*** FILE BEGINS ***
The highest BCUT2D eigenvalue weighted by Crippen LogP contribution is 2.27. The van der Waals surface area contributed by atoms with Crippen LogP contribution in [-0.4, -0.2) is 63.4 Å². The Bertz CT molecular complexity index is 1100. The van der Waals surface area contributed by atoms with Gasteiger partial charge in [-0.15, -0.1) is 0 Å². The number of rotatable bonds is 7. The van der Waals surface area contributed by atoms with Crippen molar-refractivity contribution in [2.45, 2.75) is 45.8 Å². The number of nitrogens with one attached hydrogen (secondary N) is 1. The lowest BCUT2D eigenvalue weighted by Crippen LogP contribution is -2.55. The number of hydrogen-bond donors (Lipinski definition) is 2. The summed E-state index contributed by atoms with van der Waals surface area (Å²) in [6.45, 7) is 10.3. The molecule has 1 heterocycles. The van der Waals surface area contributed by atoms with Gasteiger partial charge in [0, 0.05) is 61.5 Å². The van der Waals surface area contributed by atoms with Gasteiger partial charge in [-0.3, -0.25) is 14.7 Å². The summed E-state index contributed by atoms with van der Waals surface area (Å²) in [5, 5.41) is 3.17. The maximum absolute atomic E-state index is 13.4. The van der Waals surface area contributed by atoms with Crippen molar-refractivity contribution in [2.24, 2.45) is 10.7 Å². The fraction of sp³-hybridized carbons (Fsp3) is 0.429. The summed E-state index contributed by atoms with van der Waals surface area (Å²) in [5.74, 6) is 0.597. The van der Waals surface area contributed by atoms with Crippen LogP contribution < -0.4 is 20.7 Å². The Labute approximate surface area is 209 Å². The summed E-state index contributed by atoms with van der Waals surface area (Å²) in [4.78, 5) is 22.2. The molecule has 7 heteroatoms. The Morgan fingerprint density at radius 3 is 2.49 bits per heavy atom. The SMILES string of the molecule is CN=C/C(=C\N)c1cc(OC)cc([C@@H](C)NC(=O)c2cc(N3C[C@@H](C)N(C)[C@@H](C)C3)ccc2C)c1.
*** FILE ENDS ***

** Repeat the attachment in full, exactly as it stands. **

The highest BCUT2D eigenvalue weighted by Crippen LogP contribution is 2.27. The van der Waals surface area contributed by atoms with Crippen LogP contribution in [-0.4, -0.2) is 63.4 Å². The Bertz CT molecular complexity index is 1100. The van der Waals surface area contributed by atoms with Gasteiger partial charge in [-0.15, -0.1) is 0 Å². The number of rotatable bonds is 7. The van der Waals surface area contributed by atoms with Crippen molar-refractivity contribution in [2.45, 2.75) is 45.8 Å². The number of nitrogens with one attached hydrogen (secondary N) is 1. The lowest BCUT2D eigenvalue weighted by Crippen LogP contribution is -2.55. The number of hydrogen-bond donors (Lipinski definition) is 2. The summed E-state index contributed by atoms with van der Waals surface area (Å²) in [6.45, 7) is 10.3. The molecule has 1 heterocycles. The van der Waals surface area contributed by atoms with Gasteiger partial charge in [0, 0.05) is 61.5 Å². The van der Waals surface area contributed by atoms with Gasteiger partial charge in [-0.3, -0.25) is 14.7 Å². The summed E-state index contributed by atoms with van der Waals surface area (Å²) in [5, 5.41) is 3.17. The maximum absolute atomic E-state index is 13.4. The van der Waals surface area contributed by atoms with Crippen molar-refractivity contribution in [2.24, 2.45) is 10.7 Å². The fraction of sp³-hybridized carbons (Fsp3) is 0.429. The summed E-state index contributed by atoms with van der Waals surface area (Å²) in [5.74, 6) is 0.597. The van der Waals surface area contributed by atoms with Crippen LogP contribution < -0.4 is 20.7 Å². The Labute approximate surface area is 209 Å². The summed E-state index contributed by atoms with van der Waals surface area (Å²) in [4.78, 5) is 22.2. The molecule has 7 heteroatoms. The Morgan fingerprint density at radius 3 is 2.49 bits per heavy atom. The SMILES string of the molecule is CN=C/C(=C\N)c1cc(OC)cc([C@@H](C)NC(=O)c2cc(N3C[C@@H](C)N(C)[C@@H](C)C3)ccc2C)c1.